Has a doctor ever treated you like this?

Is it unrealistic to expect doctors to be both personable and professional?

Would you report his disrespectful treatment to his superiors?

Pubic Hair and Other Things I No Longer Care About

There are many things in life that I just don’t care about anymore.  I’m not sure if it’s because I’m older, now being in my early fifties, or if it has to do with having faced my own mortality as a cancer survivor, but quite frankly, things that I used to find embarrassing no longer evoke that type of response from me.  For instance:

  • Pubic hair showing at my bikini-line.  There was a time I would have died of humiliation if that Sicilian Situation as I’ve always called it, made itself visible in my bathing suit.  Now don’t get me wrong, I don’t want to scare any children or anything, but if some of that is growing back and is visible along my bikini-line, then so be it. We all have it!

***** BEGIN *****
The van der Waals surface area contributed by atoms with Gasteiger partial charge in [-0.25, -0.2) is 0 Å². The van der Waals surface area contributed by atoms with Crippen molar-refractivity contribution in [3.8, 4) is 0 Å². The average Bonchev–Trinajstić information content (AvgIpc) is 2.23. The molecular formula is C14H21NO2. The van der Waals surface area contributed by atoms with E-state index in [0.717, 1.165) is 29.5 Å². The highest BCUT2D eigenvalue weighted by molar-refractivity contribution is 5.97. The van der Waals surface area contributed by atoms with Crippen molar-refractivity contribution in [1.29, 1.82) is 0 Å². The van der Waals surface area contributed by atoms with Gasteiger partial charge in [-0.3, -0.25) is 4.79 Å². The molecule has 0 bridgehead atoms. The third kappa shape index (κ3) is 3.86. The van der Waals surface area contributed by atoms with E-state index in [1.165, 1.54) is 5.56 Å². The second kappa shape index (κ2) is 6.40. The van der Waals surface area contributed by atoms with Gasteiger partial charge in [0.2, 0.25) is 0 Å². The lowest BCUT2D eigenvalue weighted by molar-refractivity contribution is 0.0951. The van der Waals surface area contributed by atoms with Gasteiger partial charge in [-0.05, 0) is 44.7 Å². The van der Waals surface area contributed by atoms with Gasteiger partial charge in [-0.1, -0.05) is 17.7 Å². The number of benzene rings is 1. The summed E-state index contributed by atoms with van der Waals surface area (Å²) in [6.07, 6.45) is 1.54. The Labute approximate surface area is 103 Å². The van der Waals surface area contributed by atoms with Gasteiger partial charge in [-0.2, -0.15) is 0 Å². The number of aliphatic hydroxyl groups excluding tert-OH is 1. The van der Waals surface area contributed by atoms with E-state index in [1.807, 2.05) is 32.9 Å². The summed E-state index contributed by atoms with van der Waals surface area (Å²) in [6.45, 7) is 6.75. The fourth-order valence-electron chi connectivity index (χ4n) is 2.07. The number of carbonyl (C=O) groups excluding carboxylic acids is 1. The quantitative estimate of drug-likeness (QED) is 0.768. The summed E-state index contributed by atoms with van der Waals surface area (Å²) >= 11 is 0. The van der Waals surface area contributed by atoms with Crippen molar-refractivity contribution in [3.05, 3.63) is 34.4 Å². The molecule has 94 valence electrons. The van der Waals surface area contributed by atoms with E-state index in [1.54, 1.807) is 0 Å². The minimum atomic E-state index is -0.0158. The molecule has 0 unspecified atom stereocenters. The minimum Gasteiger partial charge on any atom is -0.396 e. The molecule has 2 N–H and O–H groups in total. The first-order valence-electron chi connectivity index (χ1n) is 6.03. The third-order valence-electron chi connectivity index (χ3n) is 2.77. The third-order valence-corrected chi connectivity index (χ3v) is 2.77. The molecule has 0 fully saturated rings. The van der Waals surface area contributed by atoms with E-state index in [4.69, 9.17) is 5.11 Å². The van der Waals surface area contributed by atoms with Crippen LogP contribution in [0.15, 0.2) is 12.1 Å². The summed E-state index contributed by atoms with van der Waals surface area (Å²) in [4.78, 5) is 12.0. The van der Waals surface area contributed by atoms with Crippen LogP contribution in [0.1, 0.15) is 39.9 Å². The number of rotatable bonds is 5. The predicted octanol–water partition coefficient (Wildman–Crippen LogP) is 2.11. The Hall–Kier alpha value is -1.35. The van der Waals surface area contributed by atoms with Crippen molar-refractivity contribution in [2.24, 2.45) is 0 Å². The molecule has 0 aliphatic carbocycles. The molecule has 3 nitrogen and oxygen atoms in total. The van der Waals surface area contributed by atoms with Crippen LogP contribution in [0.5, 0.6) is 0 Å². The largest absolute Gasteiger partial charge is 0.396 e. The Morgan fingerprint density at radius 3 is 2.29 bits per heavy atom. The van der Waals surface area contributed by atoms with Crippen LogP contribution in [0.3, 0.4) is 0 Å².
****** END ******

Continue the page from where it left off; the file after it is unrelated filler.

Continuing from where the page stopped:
• Nipples.  I have spent most of my life attempting to conceal those little things.  I was especially concerned if they were visible if I was cold.  Why?  I was brought up to believe that some things were private.  Thanks goodness, I’ve really evolved on this one, as I often choose not to wear bras because they cause me great discomfort due to my lung surgeries.  Look, you know I have them, what’s the big deal?
  • Having perfect hair.  I was one of those girls who washed her hair every day.  Wash it, blow dry it, style it with some kind of hot curler or flat iron.  Every day.  I did this until I was in my mid-forties.  Then I began to appreciate the day-after hairstyle–not perfect, but okay.  Honestly, I wish my hair always looked as good as it does the day I wash it, but the day after is good enough.  Let’s face it, although I think of my self as attractive, I won’t be on the cover of Vogue any time soon. Who else is going to care if I don’t wash my hair daily? Day-after hair is under rated.